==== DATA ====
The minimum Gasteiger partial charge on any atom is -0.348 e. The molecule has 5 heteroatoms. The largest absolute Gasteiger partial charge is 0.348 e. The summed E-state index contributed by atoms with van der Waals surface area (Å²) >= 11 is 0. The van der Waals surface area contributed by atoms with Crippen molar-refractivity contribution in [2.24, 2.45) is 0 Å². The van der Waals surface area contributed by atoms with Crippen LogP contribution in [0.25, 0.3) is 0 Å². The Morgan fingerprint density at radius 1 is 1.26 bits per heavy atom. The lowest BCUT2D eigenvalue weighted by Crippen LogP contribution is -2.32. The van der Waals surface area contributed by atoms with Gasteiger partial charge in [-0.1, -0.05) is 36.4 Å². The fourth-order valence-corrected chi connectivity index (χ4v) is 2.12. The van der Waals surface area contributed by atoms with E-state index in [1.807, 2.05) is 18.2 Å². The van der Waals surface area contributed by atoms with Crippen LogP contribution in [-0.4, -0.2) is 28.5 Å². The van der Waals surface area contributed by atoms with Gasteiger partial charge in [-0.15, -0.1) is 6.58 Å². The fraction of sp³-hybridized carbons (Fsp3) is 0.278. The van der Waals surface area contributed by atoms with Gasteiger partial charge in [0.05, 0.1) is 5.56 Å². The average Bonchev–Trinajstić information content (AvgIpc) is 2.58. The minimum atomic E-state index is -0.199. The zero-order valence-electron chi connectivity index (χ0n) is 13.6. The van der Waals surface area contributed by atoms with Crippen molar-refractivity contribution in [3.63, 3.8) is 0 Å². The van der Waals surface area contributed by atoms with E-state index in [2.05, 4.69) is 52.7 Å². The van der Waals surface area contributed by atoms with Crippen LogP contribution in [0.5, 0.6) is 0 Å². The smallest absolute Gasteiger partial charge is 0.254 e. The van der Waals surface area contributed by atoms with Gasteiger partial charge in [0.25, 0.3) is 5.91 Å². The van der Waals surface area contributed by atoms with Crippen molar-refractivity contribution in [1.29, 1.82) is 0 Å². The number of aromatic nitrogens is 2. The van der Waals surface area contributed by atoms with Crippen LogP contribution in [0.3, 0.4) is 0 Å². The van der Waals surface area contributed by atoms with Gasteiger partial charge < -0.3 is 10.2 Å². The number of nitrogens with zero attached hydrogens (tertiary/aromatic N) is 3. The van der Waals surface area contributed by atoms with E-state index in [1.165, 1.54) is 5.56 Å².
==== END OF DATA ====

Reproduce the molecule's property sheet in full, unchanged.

The minimum Gasteiger partial charge on any atom is -0.348 e. The molecule has 5 heteroatoms. The largest absolute Gasteiger partial charge is 0.348 e. The summed E-state index contributed by atoms with van der Waals surface area (Å²) >= 11 is 0. The van der Waals surface area contributed by atoms with Crippen molar-refractivity contribution in [2.24, 2.45) is 0 Å². The van der Waals surface area contributed by atoms with Crippen LogP contribution in [0.25, 0.3) is 0 Å². The Morgan fingerprint density at radius 1 is 1.26 bits per heavy atom. The lowest BCUT2D eigenvalue weighted by Crippen LogP contribution is -2.32. The van der Waals surface area contributed by atoms with Gasteiger partial charge in [-0.1, -0.05) is 36.4 Å². The fourth-order valence-corrected chi connectivity index (χ4v) is 2.12. The van der Waals surface area contributed by atoms with E-state index in [1.807, 2.05) is 18.2 Å². The van der Waals surface area contributed by atoms with Crippen LogP contribution in [-0.4, -0.2) is 28.5 Å². The van der Waals surface area contributed by atoms with Gasteiger partial charge in [-0.15, -0.1) is 6.58 Å². The fraction of sp³-hybridized carbons (Fsp3) is 0.278. The van der Waals surface area contributed by atoms with Gasteiger partial charge in [0.05, 0.1) is 5.56 Å². The average Bonchev–Trinajstić information content (AvgIpc) is 2.58. The minimum atomic E-state index is -0.199. The zero-order valence-electron chi connectivity index (χ0n) is 13.6. The van der Waals surface area contributed by atoms with Crippen molar-refractivity contribution in [3.63, 3.8) is 0 Å². The van der Waals surface area contributed by atoms with E-state index in [2.05, 4.69) is 52.7 Å². The van der Waals surface area contributed by atoms with Crippen LogP contribution in [0.5, 0.6) is 0 Å². The smallest absolute Gasteiger partial charge is 0.254 e. The van der Waals surface area contributed by atoms with Gasteiger partial charge in [0.25, 0.3) is 5.91 Å². The van der Waals surface area contributed by atoms with Crippen molar-refractivity contribution in [1.29, 1.82) is 0 Å². The number of aromatic nitrogens is 2. The van der Waals surface area contributed by atoms with Crippen LogP contribution in [0.3, 0.4) is 0 Å². The van der Waals surface area contributed by atoms with Gasteiger partial charge < -0.3 is 10.2 Å². The number of nitrogens with zero attached hydrogens (tertiary/aromatic N) is 3. The van der Waals surface area contributed by atoms with E-state index in [1.165, 1.54) is 5.56 Å².